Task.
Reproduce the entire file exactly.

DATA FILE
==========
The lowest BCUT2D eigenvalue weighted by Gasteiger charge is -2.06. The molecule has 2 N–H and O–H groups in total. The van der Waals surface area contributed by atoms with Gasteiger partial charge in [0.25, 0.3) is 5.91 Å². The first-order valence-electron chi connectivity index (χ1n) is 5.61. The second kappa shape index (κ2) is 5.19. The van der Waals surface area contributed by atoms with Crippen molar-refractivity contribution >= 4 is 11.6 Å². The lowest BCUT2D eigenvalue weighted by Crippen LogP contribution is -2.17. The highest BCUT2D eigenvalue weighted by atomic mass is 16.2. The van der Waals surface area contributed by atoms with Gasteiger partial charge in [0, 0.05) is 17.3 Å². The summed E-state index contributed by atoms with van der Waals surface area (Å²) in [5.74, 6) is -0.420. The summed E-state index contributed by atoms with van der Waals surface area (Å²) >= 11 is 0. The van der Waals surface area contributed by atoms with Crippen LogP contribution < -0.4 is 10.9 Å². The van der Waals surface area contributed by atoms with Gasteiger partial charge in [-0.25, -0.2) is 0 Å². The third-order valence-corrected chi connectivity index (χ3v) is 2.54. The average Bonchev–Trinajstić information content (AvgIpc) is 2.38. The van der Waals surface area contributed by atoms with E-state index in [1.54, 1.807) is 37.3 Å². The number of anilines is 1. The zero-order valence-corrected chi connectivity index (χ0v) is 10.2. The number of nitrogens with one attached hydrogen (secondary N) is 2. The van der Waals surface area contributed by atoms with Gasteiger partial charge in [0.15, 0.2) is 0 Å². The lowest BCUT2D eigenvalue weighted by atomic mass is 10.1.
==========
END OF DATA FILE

The lowest BCUT2D eigenvalue weighted by Gasteiger charge is -2.06. The molecule has 2 N–H and O–H groups in total. The van der Waals surface area contributed by atoms with Gasteiger partial charge in [0.25, 0.3) is 5.91 Å². The first-order valence-electron chi connectivity index (χ1n) is 5.61. The second kappa shape index (κ2) is 5.19. The van der Waals surface area contributed by atoms with Crippen molar-refractivity contribution >= 4 is 11.6 Å². The lowest BCUT2D eigenvalue weighted by Crippen LogP contribution is -2.17. The highest BCUT2D eigenvalue weighted by atomic mass is 16.2. The van der Waals surface area contributed by atoms with Gasteiger partial charge in [0, 0.05) is 17.3 Å². The summed E-state index contributed by atoms with van der Waals surface area (Å²) in [5.74, 6) is -0.420. The summed E-state index contributed by atoms with van der Waals surface area (Å²) >= 11 is 0. The van der Waals surface area contributed by atoms with Crippen LogP contribution < -0.4 is 10.9 Å². The van der Waals surface area contributed by atoms with Gasteiger partial charge in [-0.25, -0.2) is 0 Å². The third-order valence-corrected chi connectivity index (χ3v) is 2.54. The average Bonchev–Trinajstić information content (AvgIpc) is 2.38. The van der Waals surface area contributed by atoms with E-state index in [1.54, 1.807) is 37.3 Å². The number of anilines is 1. The zero-order valence-corrected chi connectivity index (χ0v) is 10.2. The number of nitrogens with one attached hydrogen (secondary N) is 2. The van der Waals surface area contributed by atoms with Gasteiger partial charge in [0.15, 0.2) is 0 Å². The lowest BCUT2D eigenvalue weighted by atomic mass is 10.1.